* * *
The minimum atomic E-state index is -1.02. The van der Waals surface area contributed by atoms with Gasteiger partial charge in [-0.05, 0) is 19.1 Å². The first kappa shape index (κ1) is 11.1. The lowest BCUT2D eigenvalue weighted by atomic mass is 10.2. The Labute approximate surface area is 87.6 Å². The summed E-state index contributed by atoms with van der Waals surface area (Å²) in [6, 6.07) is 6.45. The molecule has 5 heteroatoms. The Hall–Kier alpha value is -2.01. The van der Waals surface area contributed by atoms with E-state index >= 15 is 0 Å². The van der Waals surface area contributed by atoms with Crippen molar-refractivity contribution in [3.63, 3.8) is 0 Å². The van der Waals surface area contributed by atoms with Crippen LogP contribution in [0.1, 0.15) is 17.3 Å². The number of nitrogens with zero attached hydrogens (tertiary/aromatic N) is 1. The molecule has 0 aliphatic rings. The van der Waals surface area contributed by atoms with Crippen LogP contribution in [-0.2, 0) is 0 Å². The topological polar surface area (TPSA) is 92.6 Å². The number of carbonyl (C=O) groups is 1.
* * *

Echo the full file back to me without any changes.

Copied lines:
The minimum atomic E-state index is -1.02. The van der Waals surface area contributed by atoms with Gasteiger partial charge in [-0.05, 0) is 19.1 Å². The first kappa shape index (κ1) is 11.1. The lowest BCUT2D eigenvalue weighted by atomic mass is 10.2. The Labute approximate surface area is 87.6 Å². The summed E-state index contributed by atoms with van der Waals surface area (Å²) in [6, 6.07) is 6.45. The molecule has 5 heteroatoms. The Hall–Kier alpha value is -2.01. The van der Waals surface area contributed by atoms with E-state index >= 15 is 0 Å². The van der Waals surface area contributed by atoms with Crippen molar-refractivity contribution in [3.63, 3.8) is 0 Å². The van der Waals surface area contributed by atoms with Crippen LogP contribution in [0.1, 0.15) is 17.3 Å². The number of nitrogens with zero attached hydrogens (tertiary/aromatic N) is 1. The molecule has 0 aliphatic rings. The van der Waals surface area contributed by atoms with Crippen LogP contribution in [-0.2, 0) is 0 Å². The topological polar surface area (TPSA) is 92.6 Å². The number of carbonyl (C=O) groups is 1.